A Widowed Queen (01-03)
The Warrior Queen (04-06)
The Warrior Princess and the Warrior Queen (07-11)
Boadicea's Undoing (12-13)
Xena's Battle "Smarts" (14-15)
"We Few, We Happy Few..." (16-17)
A Comparison of Ethics (18-21)
Xena and Boadicea have a tense reunion in THE DELIVERER.
A Widowed Queen To understand the different tactical standpoints of Xena and Boadicea, one must first understand what shaped these women into the people they were. At the time of the Roman invasion, the Iceni tribe was one of the largest Celtic communities in Britain. They decided not to fight the invasion. Instead, they forged a treaty with Rome and became her ally. This allowed them to maintain their own government without a military presence.
 This arrangement continued until King Prasutagus died and left a queen and two daughters, but no male heir. From that point on, the Romans treated the Iceni as a defeated people with no leader. The Romans confiscated lands and money. Boadicea, the widowed queen, was then publicly whipped and her two daughters raped. Boadicea made a call to arms to avenge the outrage of her people, but more poignantly her family. It was her defining moment. It changed her and history forever.
 This story is vastly different from Xena's. The main difference between the two is the matter of tactics.
The Warrior Queen
Boadicea makes a strong entrance.
 Boadicea was a queen. She could command an entire tribe with no experience in warfare or conflict. She relied upon her other chiefs for her tactical guidance. Unfortunately, the tribe's tactics for waging war were still very primitive. They were only familiar with fighting other tribes of similar stature. These people were poorly armed and not trained. They relied heavily on the size of their army and raw aggression.
 Boadicea led her army first to the town of Colchester, which they destroyed, burning the town and annihilating the population. They then marched upon London, which suffered the same fate as Colchester. Boadicea then moved her army northwards to attack the city of Verulanium, an important town they, again, destroyed.
 Where were the Romans when all this was happening? Commander Suetonius was trying to regroup his forces in an attempt to stop the advancing army. He managed to group together a force of ten thousand well-trained legionnaires. His only hope was for the Iceni army to attack in a pitched battle.
The Warrior Princess and the Warrior Queen This is where Boadicea could have used Xena's knowledge of when to run, when to fight, and how to assess one's chances. What Suetonius must have feared above all else was that this would turn into a guerrilla war. Boadicea's army would be able to use their advantage of local knowledge to launch surprise attacks and be able to continue the conflict for years if need be. Unfortunately, the Britons were so elated by their earlier conquests that they decided to go head to head with the Roman legions.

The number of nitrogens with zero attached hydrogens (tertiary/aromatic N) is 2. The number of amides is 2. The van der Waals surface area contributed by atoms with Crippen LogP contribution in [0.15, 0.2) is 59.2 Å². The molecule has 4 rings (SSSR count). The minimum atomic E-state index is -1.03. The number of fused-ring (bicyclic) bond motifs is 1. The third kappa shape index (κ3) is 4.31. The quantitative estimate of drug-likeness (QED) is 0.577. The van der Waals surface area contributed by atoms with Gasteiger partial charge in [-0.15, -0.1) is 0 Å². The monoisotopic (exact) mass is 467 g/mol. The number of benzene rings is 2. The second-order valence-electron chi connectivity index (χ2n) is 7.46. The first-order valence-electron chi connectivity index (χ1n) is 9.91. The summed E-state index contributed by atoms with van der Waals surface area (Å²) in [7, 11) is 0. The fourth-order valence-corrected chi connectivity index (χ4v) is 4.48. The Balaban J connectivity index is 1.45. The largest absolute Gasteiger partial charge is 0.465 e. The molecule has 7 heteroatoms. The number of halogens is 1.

This enabled Suetonius to choose his own battlefield. He chose well. He positioned his army so that dense woodland protected the rear of his army. The battleground in front of him was a flat plain where the Britons waited in no particular formation. The Britons had no tree cover in which to retreat or in which to stage an ambush.
 Xena's experience would probably have saved the Britons. The emotions among them were euphoric. They felt invincible. In some ways, Gabrielle can be seen as Boadicea's Britons, namely because they were a total emotional force (like Gabrielle, who is ruled by her sensibilities), whereas Suetonius was an experienced commander. He had been in many battles before and was not thinking in terms of a cause, but more in a calculating "win-the-war" way, very much as Xena would.
 The Battle started with the legionnaires launching their javelins into the oncoming Britons. The Romans advanced forward in close formation, battering the Briton's with their shields and using their short swords with deadly precision. In these tight formations, the lack of any body armor among the Briton's proved to be disastrous and cost them dearly.
 The other fatal flaw in Boadicea's battle plan was bringing the women and children to watch the battle from wagons and carts. I can just picture Xena giving "the look" to anyone who even jokingly suggested bringing the women and children to watch. Even in her warlord days she still imposed the rule of respecting the lives of women and children. Xena would have seen having the families of her army on a battlefield a severe weakness. If nothing else, it would have been an Achilles' heel for the entire world to see.
Gabrielle and Khrafstar are captured by the Romans.
 Boadicea had placed these vehicles at the rear of the army, thus they could not retreat backwards away from the advancing Romans. They were, therefore, forced into a trap of their own making. The Romans did not show any mercy. They slaughtered the animals, the women, and anything that looked even remotely like a Briton. The slaughter was so immense that Tacitus, a Roman historian, says eighty thousand Britons fell as compared to only 400 Romans.
 Boadicea survived this battle, but she took her own life and those of her daughters to avoid capture and execution by the Romans. I do not think Xena would not have chosen the poison. She has proven repeatedly that where there is life, there is hope. Even while being crucified, she still fought to live, and that was before she met Gabrielle.